The Chapelle de la Trinité is the first church in baroque style built in Lyon. It was created by the architect Étienne Martellange, a Jesuit brother who introduced architectural models of the Counter-Reformation in Lyon. Built between 1617 and 1622, the chapel is located within the building of the Grand Collège, under the direction of the Jesuits since 1567. It was devoted to college students. It was consecrated in 1622. The decor is very refined with coatings of Carrara marble.
Until September 1799, the chapel served as a barracks. In 1801, the First Consul was there proclaimed President of the Italian Republic. Thomas Blanchet, Horace le Blanc, Magnan and Pierre David are the sculptors or painters whose works can be seen in the chapel. There are often patrimonial visits, haute couture shows, seminars and charity work in the chapel. About 30,000 people visit it each year.References:
Roman Walls of Lugo are an exceptional architectural, archaeological and constructive legacy of Roman engineering, dating from the 3rd and 4th centuries AD. The Walls are built of internal and external stone facings of slate with some granite, with a core filling of a conglomerate of slate slabs and worked stone pieces from Roman buildings, interlocked with lime mortar.
Their total length of 2117 m in the shape of an oblong rectangle occupies an area of 1.68 ha. Their height varies between 8 and 10 m, with a width of 4.2 m, reaching 7 m in some specific points. The walls still contain 85 external towers, 10 gates (five of which are original and five that were opened in modern times), four staircases and two ramps providing access to the walkway along the top of the walls, one of which is internal and the other external. Each tower contained access stairs leading from the intervallum to the wall walk of town wall, of which a total of 21 have been discovered to date.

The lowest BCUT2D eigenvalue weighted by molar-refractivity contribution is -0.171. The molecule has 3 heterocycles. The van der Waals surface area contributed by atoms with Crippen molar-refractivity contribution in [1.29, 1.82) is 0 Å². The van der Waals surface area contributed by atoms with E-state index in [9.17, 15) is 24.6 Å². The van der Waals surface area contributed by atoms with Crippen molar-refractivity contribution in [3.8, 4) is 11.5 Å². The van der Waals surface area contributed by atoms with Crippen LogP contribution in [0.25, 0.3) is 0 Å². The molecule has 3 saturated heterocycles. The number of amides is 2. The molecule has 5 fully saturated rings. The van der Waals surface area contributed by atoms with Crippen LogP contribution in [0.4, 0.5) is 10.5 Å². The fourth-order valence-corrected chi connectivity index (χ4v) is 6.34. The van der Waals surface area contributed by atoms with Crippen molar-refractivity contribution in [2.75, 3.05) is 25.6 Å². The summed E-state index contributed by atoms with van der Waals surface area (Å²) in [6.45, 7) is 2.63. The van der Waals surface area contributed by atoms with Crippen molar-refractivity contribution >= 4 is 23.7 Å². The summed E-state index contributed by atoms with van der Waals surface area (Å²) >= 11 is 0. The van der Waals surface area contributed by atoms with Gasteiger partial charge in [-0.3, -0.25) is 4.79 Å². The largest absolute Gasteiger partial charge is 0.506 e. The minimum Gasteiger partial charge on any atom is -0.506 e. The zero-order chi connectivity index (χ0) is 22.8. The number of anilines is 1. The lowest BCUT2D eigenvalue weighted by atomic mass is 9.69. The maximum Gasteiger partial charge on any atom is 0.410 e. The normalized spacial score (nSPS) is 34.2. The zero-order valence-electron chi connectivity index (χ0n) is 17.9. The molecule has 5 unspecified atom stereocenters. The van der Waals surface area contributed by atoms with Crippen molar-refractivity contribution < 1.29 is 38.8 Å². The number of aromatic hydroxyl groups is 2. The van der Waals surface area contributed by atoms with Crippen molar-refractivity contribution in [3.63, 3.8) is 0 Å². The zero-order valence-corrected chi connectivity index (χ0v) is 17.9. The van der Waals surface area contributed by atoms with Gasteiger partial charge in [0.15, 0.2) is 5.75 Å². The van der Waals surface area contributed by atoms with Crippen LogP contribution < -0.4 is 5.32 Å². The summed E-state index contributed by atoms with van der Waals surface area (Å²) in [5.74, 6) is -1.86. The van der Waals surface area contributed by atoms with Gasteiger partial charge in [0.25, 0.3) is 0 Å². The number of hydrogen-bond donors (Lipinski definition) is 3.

The defences of Lugo are the most complete and best preserved example of Roman military architecture in the Western Roman Empire.
Despite the renovation work carried out, the walls conserve their original layout and the construction features associated with their defensive purpose, with walls, battlements, towers, fortifications, both modern and original gates and stairways, and a moat.
Since they were built, the walls have defined the layout and growth of the city, which was declared a Historical-Artistic Ensemble in 1973, forming a part of it and becoming an emblematic structure that can be freely accessed to walk along. The local inhabitants and visitors alike have used them as an area for enjoyment and as a part of urban life for centuries.
The fortifications were added to UNESCO"s World Heritage List in late 2000 and are a popular tourist attraction.